A recorder placed at the surface or downhole in the wellbore, may capture and record/transmit the data sent by the devices to a computer for further processing and analysis. The data may also be transmitted to offices in any part of the world using the Internet to allow remote participation in decisions affecting the hydraulic fracturing treatment outcome.
Should the frequency range utilized by the electronic transmitters be such that the borehole metal casing would block its transmission from the formation behind the casing into the wellbore, antennas may be deployed across the perforation tunnels. These antennas may be mounted on non-conductive spherical or ovoid balls slightly larger than the perforation diameter and designed to be pumped and to seat in some of the perforations and relay the signals across the metallic casing wall. An alternative method of deployment is for the transmitter to trail an antenna wire while being pumped.
In a further variant, the measuring devices are optical fibers with a physical link to a recorder at the surface or in the borehole that is deployed through the perforations when the well is cased and perforated or directly into the fracture in an open hole situation. The optical fiber allows length measurements as well as pressure and temperature measurements.
An important alternative embodiment of this invention is the use of materials with specific properties that enable information about the fracture geometry to be obtained using an additional measurement device.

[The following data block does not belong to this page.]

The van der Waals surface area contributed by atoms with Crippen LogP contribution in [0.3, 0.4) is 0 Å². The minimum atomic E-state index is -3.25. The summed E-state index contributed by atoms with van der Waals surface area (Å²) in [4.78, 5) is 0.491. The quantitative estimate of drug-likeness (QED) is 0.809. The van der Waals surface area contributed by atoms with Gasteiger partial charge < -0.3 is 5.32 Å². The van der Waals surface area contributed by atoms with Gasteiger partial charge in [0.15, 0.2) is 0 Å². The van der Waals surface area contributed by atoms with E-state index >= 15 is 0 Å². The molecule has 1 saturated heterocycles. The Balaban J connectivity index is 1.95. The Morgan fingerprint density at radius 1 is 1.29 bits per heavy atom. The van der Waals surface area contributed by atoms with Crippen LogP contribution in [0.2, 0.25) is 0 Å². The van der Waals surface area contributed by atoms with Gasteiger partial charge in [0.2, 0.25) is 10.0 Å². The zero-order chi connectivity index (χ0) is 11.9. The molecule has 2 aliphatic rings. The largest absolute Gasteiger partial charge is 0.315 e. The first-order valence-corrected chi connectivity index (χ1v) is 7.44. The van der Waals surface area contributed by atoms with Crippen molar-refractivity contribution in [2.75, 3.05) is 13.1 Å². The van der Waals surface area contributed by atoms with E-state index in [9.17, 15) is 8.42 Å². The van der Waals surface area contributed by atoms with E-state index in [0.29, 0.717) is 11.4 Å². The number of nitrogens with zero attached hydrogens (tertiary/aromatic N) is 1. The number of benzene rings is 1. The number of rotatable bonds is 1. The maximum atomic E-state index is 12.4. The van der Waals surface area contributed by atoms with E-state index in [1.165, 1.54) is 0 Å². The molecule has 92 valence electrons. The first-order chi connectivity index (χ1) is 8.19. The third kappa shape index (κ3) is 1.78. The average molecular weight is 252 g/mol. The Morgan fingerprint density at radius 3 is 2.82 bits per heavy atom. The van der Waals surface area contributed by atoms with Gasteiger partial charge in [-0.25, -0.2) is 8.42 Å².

Specific examples of “passive” materials include the use of metallic fibers or beads as proppant. These may replace some or all of the conventional proppant and may have sufficient compressive strength to resist crushing at fracture closure. A tool to measure resistivity at varying depths of investigation is deployed in the borehole of the fractured well. Because the proppant is conductive with a significant contrast in resistivity compared to the surrounding formations, the resistance measurements may be interpreted to provide information on fracture geometry.
Another example is the use of ferrous/magnetic fibers or beads. These may replace some or all of the conventional proppant and may have sufficient compressive strength to resist crushing at fracture closure. A tool containing magnetometers is deployed in the borehole of the fractured well. Because the proppant generates a significant contrast in magnetic field compared to the surrounding formations, the magnetic field measurements may be interpreted to provide information on fracture geometry. In a variant of this example, the measuring tools are deployed on the surface or in offset wells. More generally, tools such as resistivity tools, electromagnetic devices, and ultra long arrays of electrodes, can easily detect this proppant, enabling fracture height, fracture width, and, with processing, the propped fracture length to be determined to some extent.
In a further step, the information provided by the techniques described above may be used to calibrate parameters in a fracture propagation model to allow more accurate design and implementation of fractures in nearby wells in geological formations with similar properties and to allow immediate action on the design of the fracture being placed to further the economic outcome.